so what you are saying is that they have made no attempt to justify or defend the assumptions used for this review? is “Yes Minister” their only operational manual? why undertake a costly review if you don’t closely examine the robustness of the underlying assumptions? incompetence? stupidity? political bias? this is a farce. the MOT have no credibility, nor do Treasury.
love to know how they generated those capacity statistics, they are absolute madness. Once the Panmure busway/interchange has been built many people will transfer to train from the eastern buses as the train only takes 16mins (less with EMU’s) yet the bus is more than twice that. Only thing that will stop this is capacity issues.
Also western line is crowded now with 15mins, so with superior EMU service and bus reorientated to be feeders 10min freq will soon be overwhelmed. Also with CBDRL network resilience will be much improved which equals less delays, happier customers and higher patronage.
“Some of MoT’s statistics on this matter are a bit hard to believe – such as their assumption that the Eastern Line will not reach capacity, even by 2041.”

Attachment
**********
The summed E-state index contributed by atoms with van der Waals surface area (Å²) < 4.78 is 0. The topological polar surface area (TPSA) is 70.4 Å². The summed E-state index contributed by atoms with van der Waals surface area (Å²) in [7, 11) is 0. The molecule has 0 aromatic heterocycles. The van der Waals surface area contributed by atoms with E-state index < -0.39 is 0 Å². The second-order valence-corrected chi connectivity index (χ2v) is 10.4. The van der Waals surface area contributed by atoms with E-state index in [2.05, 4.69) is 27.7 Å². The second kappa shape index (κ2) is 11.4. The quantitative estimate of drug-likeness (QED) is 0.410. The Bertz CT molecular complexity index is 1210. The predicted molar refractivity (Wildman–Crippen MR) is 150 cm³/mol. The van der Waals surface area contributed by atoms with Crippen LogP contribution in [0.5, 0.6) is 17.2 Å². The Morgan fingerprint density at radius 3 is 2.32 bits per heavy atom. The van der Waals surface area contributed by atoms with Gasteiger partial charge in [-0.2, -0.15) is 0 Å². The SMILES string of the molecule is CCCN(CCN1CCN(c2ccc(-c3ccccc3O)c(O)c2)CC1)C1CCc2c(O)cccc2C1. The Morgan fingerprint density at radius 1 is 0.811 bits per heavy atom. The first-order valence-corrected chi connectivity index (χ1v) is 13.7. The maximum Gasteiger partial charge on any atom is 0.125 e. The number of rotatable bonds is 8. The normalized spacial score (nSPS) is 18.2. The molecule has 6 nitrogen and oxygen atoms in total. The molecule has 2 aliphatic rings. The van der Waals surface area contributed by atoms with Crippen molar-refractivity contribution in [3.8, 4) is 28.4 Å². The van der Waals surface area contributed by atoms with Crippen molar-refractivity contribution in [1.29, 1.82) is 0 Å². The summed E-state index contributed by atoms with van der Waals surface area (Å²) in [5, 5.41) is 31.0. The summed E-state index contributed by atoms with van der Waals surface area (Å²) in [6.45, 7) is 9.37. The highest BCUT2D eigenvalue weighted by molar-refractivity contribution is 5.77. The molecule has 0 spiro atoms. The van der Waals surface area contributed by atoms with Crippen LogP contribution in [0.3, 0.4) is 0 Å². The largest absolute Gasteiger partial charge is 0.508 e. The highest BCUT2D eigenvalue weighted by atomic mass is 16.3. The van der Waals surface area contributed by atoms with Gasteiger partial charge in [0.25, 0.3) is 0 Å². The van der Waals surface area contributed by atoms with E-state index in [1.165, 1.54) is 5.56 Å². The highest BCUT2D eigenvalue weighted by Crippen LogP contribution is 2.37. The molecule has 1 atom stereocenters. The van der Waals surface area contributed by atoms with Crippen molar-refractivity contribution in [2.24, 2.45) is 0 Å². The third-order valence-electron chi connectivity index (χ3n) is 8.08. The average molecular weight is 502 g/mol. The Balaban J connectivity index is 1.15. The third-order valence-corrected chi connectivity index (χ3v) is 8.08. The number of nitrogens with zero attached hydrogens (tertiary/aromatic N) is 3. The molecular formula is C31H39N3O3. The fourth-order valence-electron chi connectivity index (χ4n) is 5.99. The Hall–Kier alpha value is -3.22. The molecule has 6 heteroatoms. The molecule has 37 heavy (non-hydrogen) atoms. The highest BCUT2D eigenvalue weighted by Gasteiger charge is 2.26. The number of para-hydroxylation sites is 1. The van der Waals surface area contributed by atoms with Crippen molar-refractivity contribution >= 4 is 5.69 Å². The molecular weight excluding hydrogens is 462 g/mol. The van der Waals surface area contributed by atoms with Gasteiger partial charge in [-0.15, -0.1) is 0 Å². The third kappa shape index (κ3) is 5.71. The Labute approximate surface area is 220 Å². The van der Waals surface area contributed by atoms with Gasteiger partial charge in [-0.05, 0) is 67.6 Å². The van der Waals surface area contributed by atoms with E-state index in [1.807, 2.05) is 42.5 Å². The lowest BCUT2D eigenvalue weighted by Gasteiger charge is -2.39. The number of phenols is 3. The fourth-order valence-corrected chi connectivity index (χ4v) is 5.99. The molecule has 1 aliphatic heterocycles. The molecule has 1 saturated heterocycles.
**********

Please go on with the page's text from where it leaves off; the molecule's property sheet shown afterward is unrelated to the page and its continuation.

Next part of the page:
Are you assuming that most people have seats? If you pack in passengers at London Underground densities then there is plenty of scope for growth in passengers without increasing the number of trains.
Obi, the capacity is measured in a variety of ways. One is the number of standees compared to seated passengers and the other is the time that people are expected to stand for. The MoT modelling suggested that without the tunnel by the mid 2020s people would be standing on all trains from around Glen Eden/Sunnyvale on the Western Line and from around Manukau on the Southern/Eastern lines.
Interestingly, they seemed to figure that was completely acceptable.
It is one way of handling peaks without having excess capacity in the off peaks.
I usually had to stand from boarding on my Zone 4 Tube journey in the morning rush hour. There were already plenty of people standing at that stage. While I would have preferred a seat, I wouldn’t have been willing to pay an awful lot more for a weekly ticket to cover the extra trains and tunnels that would have been required.